New York is an equitable distribution state, meaning the marital property is divided equitably while the separate property remains separate. To no one’s surprise, determining who gets what can be a messy process, especially when it involves two divorcing spouses. Property and assets that belonged to one spouse prior to marriage may be distributed to both spouses in some cases, and in other cases, spouses keep 100% of their separate property but must divide their marital property.
Since equitable distribution can be a complex process, people tend to have false ideas of what property they can and cannot get. As such, our Dutchess County divorce attorneys debunk 3 common myths about equitable distribution in New York below:
All marital assets are split 50/50: Do not get confused by the term “equitable distribution,” as it doesn’t imply “equitable” necessarily. Instead, “equitable” in this case means “fair.” In New York, equitable distribution of marital property is determined based on the following 13 factors:
- The income and property of each spouse at the time of the marriage and divorce
- The length of the marriage and the age and health of both spouses
- If there are minor children involved, the need of the spouse who has custody of the children to live in the marital residence and to use or own its household contents
- The loss of inheritance and pension rights of each spouse because of the divorce
- The loss of health insurance benefits of each spouse because of the divorce
- Any award of support or maintenance the court will be making
- Whether one spouse made contributions to marital property that the spouse does not have title to; for example, where one spouse helps the other spouse increase their ability to earn more money by getting a degree or certification
- The liquid or non-liquid character of all marital property
- The probable future financial circumstances of each party
- The impossibility or difficulty of determining the value of certain assets, like interests in a business, and whether one spouse should be awarded the business so it can be run without interference by the other spouse
- The tax consequences to each party
- Whether either spouse has wasted or used up any of the marital property while the divorce was ongoing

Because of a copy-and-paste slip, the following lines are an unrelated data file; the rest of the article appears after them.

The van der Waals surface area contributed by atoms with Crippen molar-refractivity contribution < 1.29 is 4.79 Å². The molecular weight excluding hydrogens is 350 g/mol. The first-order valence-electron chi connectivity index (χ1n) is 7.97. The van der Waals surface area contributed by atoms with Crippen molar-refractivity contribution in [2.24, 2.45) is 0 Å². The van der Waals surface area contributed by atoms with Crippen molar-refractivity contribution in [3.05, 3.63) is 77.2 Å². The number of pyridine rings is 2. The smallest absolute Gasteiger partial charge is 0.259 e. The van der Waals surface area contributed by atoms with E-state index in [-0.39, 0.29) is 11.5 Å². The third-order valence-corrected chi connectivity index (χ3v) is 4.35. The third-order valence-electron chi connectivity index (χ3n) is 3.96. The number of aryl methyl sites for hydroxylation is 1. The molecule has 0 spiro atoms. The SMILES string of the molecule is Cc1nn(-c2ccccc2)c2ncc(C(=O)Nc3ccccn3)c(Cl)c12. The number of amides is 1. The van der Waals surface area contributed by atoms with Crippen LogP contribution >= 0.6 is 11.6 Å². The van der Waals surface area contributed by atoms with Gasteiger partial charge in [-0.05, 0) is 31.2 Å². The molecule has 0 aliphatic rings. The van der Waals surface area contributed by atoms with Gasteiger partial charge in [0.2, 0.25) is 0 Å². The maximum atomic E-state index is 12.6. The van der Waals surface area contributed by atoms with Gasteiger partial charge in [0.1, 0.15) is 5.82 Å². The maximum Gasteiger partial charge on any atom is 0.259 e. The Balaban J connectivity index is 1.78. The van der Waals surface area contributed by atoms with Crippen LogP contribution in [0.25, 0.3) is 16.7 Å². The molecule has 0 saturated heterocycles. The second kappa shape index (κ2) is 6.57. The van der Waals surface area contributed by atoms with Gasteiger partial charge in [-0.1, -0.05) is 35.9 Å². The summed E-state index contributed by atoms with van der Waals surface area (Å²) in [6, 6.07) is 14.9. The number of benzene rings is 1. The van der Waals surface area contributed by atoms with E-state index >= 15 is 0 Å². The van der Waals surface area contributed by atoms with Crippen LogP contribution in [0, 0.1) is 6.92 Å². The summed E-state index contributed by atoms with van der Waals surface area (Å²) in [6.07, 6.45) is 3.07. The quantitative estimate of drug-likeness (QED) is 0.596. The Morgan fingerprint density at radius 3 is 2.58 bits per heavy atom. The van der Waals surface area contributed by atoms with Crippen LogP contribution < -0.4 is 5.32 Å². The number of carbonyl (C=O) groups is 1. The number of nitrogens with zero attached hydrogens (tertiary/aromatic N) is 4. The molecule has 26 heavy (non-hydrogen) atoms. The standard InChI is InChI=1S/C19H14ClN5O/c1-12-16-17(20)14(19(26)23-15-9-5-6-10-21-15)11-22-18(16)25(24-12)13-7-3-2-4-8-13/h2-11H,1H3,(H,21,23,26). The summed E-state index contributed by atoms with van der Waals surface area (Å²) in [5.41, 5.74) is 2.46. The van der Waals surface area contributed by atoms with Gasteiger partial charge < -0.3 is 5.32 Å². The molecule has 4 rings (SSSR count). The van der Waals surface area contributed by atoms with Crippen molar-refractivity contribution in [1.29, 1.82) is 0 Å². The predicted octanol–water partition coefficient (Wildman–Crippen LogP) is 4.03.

- Whether either spouse transferred or disposed of marital property at less than market value, knowing that the divorce would be happening.
Separate property remains separate: Marital property is property acquired during the marriage and separate property is a property that each spouse owned before the marriage. However, many divorcing spouses believe that they will keep 100% of the separate property that they entered the marriage with. While that is almost always a possibility, if one spouse’s separate property increases in value due to the other spouse’s efforts, then the increase in value may be deemed marital property.
For example, if you entered your marriage owning a cabin, then it’s separate property. But if your spouse remodeled the cabin during the marriage and it increased in value by 20% as a result, then that 20% increase becomes marital property.
Cheating means more property for the other spouse: Although adultery is a fault-based ground for divorce in New York, it does not mean the unfaithful spouse will be penalized. Typically, a family court judge will only consider adultery in a divorce case if the adulterous activity involved a “wasteful dissipation” of marital assets.
For instance, if your spouse used significant amounts of marital assets on their new lover, then a New York family court judge may award you more alimony but not necessarily more marital property. “Egregious” behavior is also a factor for consideration in divorce proceedings, although, cheating isn’t perceived as egregious under NY law.
Questions about the equitable distribution process in New York? Concerned about how your assets will be divided? We can address your questions and concerns when you contact the Law Office of Dennis R. Vetrano, Jr., LLC at (845) 605-4330!